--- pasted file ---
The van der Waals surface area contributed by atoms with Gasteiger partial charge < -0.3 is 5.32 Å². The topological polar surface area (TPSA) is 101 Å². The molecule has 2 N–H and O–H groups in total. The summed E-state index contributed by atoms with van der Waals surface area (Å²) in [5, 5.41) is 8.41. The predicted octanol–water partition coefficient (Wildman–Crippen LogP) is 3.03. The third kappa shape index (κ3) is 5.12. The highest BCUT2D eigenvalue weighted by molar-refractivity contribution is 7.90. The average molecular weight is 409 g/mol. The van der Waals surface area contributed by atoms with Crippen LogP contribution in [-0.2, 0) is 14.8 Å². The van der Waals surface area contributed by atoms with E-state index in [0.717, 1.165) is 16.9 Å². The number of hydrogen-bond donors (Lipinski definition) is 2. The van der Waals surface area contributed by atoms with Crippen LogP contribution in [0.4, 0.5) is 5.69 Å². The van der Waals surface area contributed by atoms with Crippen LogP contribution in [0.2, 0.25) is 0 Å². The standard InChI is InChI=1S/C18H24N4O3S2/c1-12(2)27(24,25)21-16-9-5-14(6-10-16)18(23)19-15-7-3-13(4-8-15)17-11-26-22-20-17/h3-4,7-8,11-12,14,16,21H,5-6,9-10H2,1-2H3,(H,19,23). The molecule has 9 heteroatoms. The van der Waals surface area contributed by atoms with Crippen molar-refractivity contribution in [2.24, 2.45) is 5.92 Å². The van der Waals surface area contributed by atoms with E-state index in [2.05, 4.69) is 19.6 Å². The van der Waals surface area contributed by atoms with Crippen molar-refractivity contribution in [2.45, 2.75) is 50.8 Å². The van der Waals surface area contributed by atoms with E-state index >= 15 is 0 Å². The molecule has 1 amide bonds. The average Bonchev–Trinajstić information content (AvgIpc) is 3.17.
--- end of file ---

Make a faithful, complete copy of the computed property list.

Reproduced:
The van der Waals surface area contributed by atoms with Gasteiger partial charge < -0.3 is 5.32 Å². The topological polar surface area (TPSA) is 101 Å². The molecule has 2 N–H and O–H groups in total. The summed E-state index contributed by atoms with van der Waals surface area (Å²) in [5, 5.41) is 8.41. The predicted octanol–water partition coefficient (Wildman–Crippen LogP) is 3.03. The third kappa shape index (κ3) is 5.12. The highest BCUT2D eigenvalue weighted by molar-refractivity contribution is 7.90. The average molecular weight is 409 g/mol. The van der Waals surface area contributed by atoms with Crippen LogP contribution in [-0.2, 0) is 14.8 Å². The van der Waals surface area contributed by atoms with E-state index in [0.717, 1.165) is 16.9 Å². The number of hydrogen-bond donors (Lipinski definition) is 2. The van der Waals surface area contributed by atoms with Crippen LogP contribution in [0.4, 0.5) is 5.69 Å². The van der Waals surface area contributed by atoms with Crippen LogP contribution in [0.2, 0.25) is 0 Å². The standard InChI is InChI=1S/C18H24N4O3S2/c1-12(2)27(24,25)21-16-9-5-14(6-10-16)18(23)19-15-7-3-13(4-8-15)17-11-26-22-20-17/h3-4,7-8,11-12,14,16,21H,5-6,9-10H2,1-2H3,(H,19,23). The molecule has 9 heteroatoms. The van der Waals surface area contributed by atoms with Crippen molar-refractivity contribution in [2.24, 2.45) is 5.92 Å². The van der Waals surface area contributed by atoms with E-state index in [2.05, 4.69) is 19.6 Å². The van der Waals surface area contributed by atoms with Crippen molar-refractivity contribution in [2.45, 2.75) is 50.8 Å². The van der Waals surface area contributed by atoms with E-state index >= 15 is 0 Å². The molecule has 1 amide bonds. The average Bonchev–Trinajstić information content (AvgIpc) is 3.17.